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GUEST

REVIEW

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Hi, my name is Tora and I am a mummy, wife, board gamer, blogger, lawyer and geek. I am fairly new to the board gaming community but I have fallen head first down the tabletop rabbit hole and I have no desire to resurface! Polyominoes, tile laying, and abstract puzzles are my go-to favourites but I am happy playing anything and everything. 

 

In a world that seems to find ways to trigger my anxiety more and more every day, board gaming has become my haven; a comforting place where I can spend time with my husband and my son without distractions, a safe place where I can make decisions and experience winning and losing without judgment and everlasting consequences. And, perhaps for me, most surprising of all, an incredibly welcoming and friendly place where I can play and enjoy all aspects of board gaming with members of our wonderful community of like-minded people where nothing matters apart from joy and enthusiasm for tabletop gaming. 

 

For these reasons, I am super grateful to Jim and the team at WBG for giving me an opportunity to share my thoughts on all things gaming and I hope that, by doing so, I can give back and help fellow gamers enjoy our shared hobby (which in my humble opinion, really is rather wonderful!). 

If you go down to the woods today...

Have you ever wanted to skip merrily down an enchanted forest path, looking for your next elven house only for your dream woodland des res to be RIPPED MERCILESSLY AWAY FROM YOU BY AN EVIL GNOME? If so, Uwe Rosenburg’s latest outwardly relaxing yet inwardly ruthless offering could be for you; welcome to the pretty cutthroat world of Fairy Trails.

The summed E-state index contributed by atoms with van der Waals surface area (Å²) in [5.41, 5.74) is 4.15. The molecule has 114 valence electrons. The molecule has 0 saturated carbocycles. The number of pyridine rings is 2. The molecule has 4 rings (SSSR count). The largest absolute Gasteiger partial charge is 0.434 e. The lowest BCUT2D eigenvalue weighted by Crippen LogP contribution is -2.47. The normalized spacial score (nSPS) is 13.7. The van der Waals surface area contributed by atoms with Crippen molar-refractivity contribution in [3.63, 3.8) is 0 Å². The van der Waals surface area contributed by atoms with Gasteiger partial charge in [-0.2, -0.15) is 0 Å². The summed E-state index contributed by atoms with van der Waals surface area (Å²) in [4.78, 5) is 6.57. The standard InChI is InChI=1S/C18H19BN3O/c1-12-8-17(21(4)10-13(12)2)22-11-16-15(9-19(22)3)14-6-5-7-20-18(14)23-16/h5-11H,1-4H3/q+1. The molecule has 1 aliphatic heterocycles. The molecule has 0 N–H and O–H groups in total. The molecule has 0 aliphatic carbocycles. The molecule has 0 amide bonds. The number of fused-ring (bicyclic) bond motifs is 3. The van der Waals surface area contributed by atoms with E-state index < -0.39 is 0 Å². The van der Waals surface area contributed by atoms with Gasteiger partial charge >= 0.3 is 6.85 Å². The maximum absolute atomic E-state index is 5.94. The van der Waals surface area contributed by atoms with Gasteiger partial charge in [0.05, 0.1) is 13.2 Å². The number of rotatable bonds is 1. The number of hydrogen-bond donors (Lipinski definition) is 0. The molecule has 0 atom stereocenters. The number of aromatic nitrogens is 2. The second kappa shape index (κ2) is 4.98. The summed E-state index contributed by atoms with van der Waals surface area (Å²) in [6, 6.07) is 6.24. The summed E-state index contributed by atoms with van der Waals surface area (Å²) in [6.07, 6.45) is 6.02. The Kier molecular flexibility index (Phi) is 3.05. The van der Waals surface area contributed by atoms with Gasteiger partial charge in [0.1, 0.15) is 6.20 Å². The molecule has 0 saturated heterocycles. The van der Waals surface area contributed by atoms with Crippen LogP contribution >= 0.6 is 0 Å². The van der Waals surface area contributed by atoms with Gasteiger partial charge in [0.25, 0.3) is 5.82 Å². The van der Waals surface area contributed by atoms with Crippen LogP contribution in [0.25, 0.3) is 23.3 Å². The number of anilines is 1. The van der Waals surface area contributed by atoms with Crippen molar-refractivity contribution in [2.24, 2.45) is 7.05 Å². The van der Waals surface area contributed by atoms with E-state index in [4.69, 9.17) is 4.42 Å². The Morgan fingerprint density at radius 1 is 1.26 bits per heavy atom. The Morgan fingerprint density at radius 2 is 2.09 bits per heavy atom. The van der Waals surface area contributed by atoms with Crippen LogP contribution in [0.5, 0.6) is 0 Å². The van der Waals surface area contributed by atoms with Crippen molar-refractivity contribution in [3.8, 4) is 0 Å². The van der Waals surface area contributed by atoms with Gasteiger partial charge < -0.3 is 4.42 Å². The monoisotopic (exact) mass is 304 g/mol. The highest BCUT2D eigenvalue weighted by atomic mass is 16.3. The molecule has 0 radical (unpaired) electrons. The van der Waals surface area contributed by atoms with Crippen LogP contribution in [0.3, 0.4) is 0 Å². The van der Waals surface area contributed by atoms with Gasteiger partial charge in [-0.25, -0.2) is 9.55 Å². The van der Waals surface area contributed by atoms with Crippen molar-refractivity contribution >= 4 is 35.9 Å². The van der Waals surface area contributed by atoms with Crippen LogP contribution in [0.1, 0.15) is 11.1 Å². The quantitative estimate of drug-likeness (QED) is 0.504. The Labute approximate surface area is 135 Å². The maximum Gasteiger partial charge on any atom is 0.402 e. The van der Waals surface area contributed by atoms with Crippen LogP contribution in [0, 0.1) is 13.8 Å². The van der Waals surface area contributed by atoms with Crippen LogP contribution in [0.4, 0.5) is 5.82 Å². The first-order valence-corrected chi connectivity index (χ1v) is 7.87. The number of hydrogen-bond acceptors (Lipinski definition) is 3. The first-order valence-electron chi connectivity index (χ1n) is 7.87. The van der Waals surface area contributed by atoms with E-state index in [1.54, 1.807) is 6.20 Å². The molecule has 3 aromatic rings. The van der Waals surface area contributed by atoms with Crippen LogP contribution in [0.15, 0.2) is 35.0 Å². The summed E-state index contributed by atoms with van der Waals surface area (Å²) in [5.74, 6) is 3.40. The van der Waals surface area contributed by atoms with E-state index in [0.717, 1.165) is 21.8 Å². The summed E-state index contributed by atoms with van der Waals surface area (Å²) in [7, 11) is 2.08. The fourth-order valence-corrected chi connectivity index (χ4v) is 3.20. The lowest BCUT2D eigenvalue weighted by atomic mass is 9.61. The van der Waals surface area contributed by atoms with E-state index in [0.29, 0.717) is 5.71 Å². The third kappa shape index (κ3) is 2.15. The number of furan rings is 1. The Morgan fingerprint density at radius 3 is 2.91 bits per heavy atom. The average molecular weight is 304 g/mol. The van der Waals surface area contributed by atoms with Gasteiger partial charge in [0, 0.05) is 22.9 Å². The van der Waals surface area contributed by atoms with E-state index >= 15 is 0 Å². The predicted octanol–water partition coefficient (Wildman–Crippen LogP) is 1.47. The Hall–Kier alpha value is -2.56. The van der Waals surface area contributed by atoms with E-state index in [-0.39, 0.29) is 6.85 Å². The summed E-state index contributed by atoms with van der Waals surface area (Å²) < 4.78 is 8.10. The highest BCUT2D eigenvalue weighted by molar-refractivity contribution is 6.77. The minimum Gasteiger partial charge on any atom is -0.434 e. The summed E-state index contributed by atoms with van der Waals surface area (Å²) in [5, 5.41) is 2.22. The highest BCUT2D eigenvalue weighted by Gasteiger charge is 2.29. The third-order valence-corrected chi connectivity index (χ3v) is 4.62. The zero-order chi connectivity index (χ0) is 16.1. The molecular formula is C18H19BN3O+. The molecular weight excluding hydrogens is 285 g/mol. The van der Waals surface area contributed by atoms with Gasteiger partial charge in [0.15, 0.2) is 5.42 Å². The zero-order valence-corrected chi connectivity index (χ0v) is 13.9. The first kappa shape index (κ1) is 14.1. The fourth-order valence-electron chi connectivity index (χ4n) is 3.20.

Before I begin, cards on the table time (literally!); Fairy Trails is not a “weighty” game in terms of component bang-for-your-buck. No gloriously tactile wooden mythological meeples tumble across the table, and no life-size cardboard trees (thank you, Everdell!) lay waiting for you under the lid; you get cards and you get gems. No more, no less. Nor is Fairy Trails on the same complexity scale as Uwe’s legendary gaming euro big-hitters Agrciola, Caverna, and Le Havre. But, the magical crunchiness this little box can cause two people in around 15/20 minutes, most definitely belies its diminutive size.

So, how does it work?

Take me home, country roads!

At its core, Fairy Trails is a straightforward tile laying game albeit using small, square cards which can placed anywhere so long as they are orthogonally adjacent to other cards and continue or complete the paths printed on the those next to which they are placed.

Each card contains both yellow and pink paths and a potential combination of houses, path continuations, and route-ends. During a game, each player (one donning their metaphorical pink Elf ears and the other pulling on their Gnomish yellow wellies) takes it in turns to lay a card in an attempt to complete paths and occupy houses represented by their corresponding coloured gems. Like that gaming granddaddy, Carcassonne, if a path is completed by placing a card, whichever player has a finished route can place a gem on each of their houses located along it. Play continues and the cards grow to form a winding and beguiling central tableau until a player lays their final gem and is declared the winner.